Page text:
The Perfect Enemy | The Fed will have to inflict some temporary pain to get inflation under control - The Dallas Morning News
May 27, 2022

The Fed will have to inflict some temporary pain to get inflation under control – The Dallas Morning News

The Fed will have to inflict some temporary pain to get inflation under control  The Dallas Morning News

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Whether paying for gas or groceries, it is apparent that we are experiencing a price inflation surge. And history is not on the side of those who argue it will be brief.

The disagreement about the extent and duration of the inflation spike is testament to the imprecision of monetary policy. This ambiguity frequently invites policy mistakes, including when to take corrective action.

History shows that rate hikes can rein in inflation if they are sustained until the public regains trust in price stability. But this approach requires the political will to withstand short-term economic pain.

Based on economic indicators and policy tools, we know when conditions exist for a sustained inflation increase. In our current economy, these inflationary conditions have occurred due in part to the necessary efforts to stem both the housing crisis more than a decade ago and the recent economic challenges from the COVID-19 pandemic.

Among the economic indicators used to determine monetary policy are the money supply and short-term interest rates — two variables the Federal Reserve controls. Substantial increases in the monetary base (the raw material for changes in the money supply) and very low interest rates (the federal funds rate) have been the norm. And these variables currently point to added price inflation.

Against the backdrop, the Federal Reserve announced an increase in the federal funds rate on March 16 with the promise that more increases are forthcoming. Ostensibly, the goal is to lower inflation. And yet, there is a cloud of uncertainty about the actual implementation, suggesting the policy shift is too little and too late.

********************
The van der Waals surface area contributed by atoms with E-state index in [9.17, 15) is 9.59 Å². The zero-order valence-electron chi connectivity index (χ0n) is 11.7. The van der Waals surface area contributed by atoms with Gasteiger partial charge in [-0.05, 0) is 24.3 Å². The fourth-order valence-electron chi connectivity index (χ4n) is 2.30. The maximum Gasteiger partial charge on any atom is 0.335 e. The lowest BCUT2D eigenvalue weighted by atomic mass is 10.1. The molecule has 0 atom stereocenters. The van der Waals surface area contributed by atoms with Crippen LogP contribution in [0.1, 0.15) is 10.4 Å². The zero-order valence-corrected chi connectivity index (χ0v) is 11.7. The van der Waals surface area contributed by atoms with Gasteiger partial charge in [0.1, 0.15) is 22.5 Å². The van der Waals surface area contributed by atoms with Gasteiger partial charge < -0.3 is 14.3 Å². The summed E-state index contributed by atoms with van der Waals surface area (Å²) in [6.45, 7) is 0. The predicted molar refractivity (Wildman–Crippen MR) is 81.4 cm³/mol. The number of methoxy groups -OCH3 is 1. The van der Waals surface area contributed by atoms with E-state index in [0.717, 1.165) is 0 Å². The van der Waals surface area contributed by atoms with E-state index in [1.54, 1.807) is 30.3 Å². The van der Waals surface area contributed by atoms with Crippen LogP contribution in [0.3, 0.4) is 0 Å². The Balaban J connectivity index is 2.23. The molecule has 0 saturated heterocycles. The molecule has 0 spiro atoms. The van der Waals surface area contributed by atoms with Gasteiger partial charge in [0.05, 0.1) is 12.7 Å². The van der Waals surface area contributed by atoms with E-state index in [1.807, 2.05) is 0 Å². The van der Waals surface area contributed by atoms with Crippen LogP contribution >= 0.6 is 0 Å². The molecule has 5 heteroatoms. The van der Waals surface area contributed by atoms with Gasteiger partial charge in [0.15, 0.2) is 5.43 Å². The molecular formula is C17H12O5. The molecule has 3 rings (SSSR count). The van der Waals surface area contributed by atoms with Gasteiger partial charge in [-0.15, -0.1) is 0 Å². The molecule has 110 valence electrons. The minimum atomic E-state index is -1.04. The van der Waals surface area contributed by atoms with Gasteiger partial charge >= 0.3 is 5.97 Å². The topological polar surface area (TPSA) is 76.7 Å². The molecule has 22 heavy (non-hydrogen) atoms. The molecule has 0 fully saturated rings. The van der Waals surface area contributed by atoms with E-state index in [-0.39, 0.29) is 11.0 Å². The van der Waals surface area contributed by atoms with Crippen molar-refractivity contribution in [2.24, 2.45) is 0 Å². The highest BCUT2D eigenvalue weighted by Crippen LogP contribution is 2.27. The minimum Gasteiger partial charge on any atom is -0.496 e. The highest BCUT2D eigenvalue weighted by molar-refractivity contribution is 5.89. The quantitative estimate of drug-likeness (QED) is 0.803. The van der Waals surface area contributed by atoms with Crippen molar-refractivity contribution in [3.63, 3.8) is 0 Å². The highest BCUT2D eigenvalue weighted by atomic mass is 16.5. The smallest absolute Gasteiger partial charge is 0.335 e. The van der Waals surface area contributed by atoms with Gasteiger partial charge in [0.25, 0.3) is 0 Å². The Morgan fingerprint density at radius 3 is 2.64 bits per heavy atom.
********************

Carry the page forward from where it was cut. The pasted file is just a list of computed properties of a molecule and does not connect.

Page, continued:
Our research on American monetary policy from 1960 to 2000 shows that policy errors can occur and price stability transitions are definitely not a sure thing. One reason for failure is that monetary policymakers did not have real-time information, or they don’t understand when is best to act. Often in the past they were late and lacked the will to sustain the policy shift. This situation was particularly true during the late 1960s and the 1970s.

Interest rate increases bring their own challenges, a fact that must be acknowledged. Transitions to price and inflation stability require restraining growth in the money supply. But this, in turn, prompts a rise in the interest rate administered by the Federal Reserve. The pain is felt first in sectors that are sensitive to interest rates, such as autos and housing. Slower economic growth and higher unemployment are likely, and there’s a potential for recession.

That economic pain translates into political pain for incumbent politicians, who then seek to curb Federal Reserve autonomy. Politics is a major source of the Federal Reserve’s reticence. But the cost of not acting is greater. When the Federal Reserve has been reluctant to change course in the past, its delays have proven more costly.

The ominous signs witnessed in the 1970s are now in play. For example, the public expects higher inflation, as reflected in wages and contracts, and the lack of prior Federal Reserve action means prices will be difficult to bring down. Worse still in this situation, the duration of the economic slowdown depends on how the public responds in lowering its inflation expectations. Delayed actions or failed timing means inflation expectations will develop a built-in persistence due to the lack of corrective measures.

The Federal Reserve can only influence — not control — inflation expectations. Demonstrating the will to sustain a price stabilizing policy can work, as Federal Reserve Chairman Paul Volcker’s painful experience of the early 1980s proved, but people will have to believe a slower price inflation is coming and that it will endure. Volcker persevered and sustained the price stabilizing policy, which ultimately led us out of a recession that was the worst since the Great Depression.

The challenge is clear. Interest rates will need to increase and at levels and for a duration not seen for many years. This will involve short-term pain. But if the Federal Reserve will sustain price stabilizing monetary policy until it gains credibility, as it did during the Volcker era, inflation expectations will come down and economic stability will follow.

Chairman Volcker’s recollection on his efforts relayed in his book Changing Fortunes states it plainly, “In the end there is only one excuse for pursuing such strongly restrictive monetary policies. That is the simple conviction that over time the economy will work better, more efficiently and more fairly, with better prospects and more saving, in an environment of reasonable price stability.” We could not agree more.

Jim Granato is dean of the University of Houston Hobby School of Public Affairs.

M.C. Sunny Wong is professor and graduate director at the Hobby School. They are the co-authors of “The Role of Policymakers in Business Cycle Fluctuations.” They wrote this column for The Dallas Morning News.

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